At first sight the desert looks so baren and empty, and it is hard to imagine that anything can live here in this harsh, inhospitable and scorched habitat. But there is more life here than you can imagine. While exploring the fascinating patterns in the sand, you'll most likely see more than just the play of the wind on the sand. In between all the wind-swept patterns, you'll without a doubt discover tiny tracks as well: the tiny footsteps left behind by a desert inhabitant.
It might be this little beetle on the right, but it could just as well be the steps of a Berber skink, a Montpellier snake or maybe even a fringe-toed lizard. Who's traces I saw this day in these sand dunes of Erg Chebbi I can only guess; the owners unfortunately didn't show their faces to me. I only regonized the hand of the last photo, that is a 'Sim1travels' leaving her mark in the "SAND".
After a relaxing time we take our camels and start riding in the direction of home. As we ride along, we see our shadows on the surrounding sand dunes just keep getting longer and longer. In the play of the shadows the camels seem to get legs that just go on forever.
And by now it is also high time to prepare for the highlight of our visit: seeing the sunset over the Sahara!
We pick out one of the higher sand dunes and climb to the top to have the very best view over the surrounding landscape and of course of the sunset. Arriving at the top we select a comfortable spot and enjoy the amazing spectacle of a desert sunset happening in front our eyes.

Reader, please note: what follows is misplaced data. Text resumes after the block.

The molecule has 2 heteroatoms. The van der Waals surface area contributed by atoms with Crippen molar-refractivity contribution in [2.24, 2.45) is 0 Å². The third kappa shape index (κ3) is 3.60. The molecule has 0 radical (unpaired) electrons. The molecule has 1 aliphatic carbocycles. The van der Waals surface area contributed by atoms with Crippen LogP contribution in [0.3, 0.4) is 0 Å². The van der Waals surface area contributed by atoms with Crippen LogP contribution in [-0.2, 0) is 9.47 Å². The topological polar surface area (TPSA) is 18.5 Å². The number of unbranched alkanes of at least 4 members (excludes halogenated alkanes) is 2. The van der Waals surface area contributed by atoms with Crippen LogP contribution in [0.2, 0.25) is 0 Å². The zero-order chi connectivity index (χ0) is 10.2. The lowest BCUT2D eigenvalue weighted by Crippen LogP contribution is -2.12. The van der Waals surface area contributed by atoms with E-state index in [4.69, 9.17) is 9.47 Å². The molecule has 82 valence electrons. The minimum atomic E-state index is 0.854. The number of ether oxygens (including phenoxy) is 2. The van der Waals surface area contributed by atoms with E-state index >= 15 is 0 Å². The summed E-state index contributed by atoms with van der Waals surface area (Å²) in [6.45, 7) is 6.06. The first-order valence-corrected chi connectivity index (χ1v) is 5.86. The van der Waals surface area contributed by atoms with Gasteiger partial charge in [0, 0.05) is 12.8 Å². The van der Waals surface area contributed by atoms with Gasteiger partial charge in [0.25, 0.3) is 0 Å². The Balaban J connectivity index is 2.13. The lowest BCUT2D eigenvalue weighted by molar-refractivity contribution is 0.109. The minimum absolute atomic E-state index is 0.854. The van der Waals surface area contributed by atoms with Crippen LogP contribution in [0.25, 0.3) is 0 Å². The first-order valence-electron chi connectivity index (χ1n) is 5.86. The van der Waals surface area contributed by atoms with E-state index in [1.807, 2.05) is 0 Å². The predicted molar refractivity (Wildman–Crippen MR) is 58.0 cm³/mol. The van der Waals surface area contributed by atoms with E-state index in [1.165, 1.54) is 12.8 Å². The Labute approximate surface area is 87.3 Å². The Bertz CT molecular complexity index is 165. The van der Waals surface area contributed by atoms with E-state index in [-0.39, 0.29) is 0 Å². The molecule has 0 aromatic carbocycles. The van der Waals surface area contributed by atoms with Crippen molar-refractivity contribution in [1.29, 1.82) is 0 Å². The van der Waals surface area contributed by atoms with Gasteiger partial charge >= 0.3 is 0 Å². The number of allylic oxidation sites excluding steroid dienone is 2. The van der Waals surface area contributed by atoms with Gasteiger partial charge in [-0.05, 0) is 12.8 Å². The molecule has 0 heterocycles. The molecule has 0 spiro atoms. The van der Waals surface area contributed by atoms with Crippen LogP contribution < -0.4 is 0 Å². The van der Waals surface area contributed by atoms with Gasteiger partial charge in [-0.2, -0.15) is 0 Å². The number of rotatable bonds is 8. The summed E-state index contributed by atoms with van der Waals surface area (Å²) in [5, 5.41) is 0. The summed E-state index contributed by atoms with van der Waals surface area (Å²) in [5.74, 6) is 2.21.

Okay, I know, the photo above is maybe not the most flattering photo of me ;-) But it does capture a moment of my travels and a fond memories. I remember this day on top of that sand dune so vividly, taking photos of the amazing light, feeling so relaxed, seeing the golden glow of the light brushing over the landscape.
Seeing the actual sun setting behind the sand dunes is wonderful. But for me the more magical part was the effect on the light on the surrounding landscape. The dunes change from their golden colour to almost orange, and the play of the shadows on and between the dunes is simply magical.
The photo to the left is the result of the series of photos I took while lying there in the sand.
The camels are waiting patiently at bottom of the sand dunes. Soon it is time for us to pack up and return to Merzouga. The light is slowly fading and there is a chill coming into the evening air now the sun has set.
The day ended certainly at its best, the sunset over the desert is engraved in my memories for ever.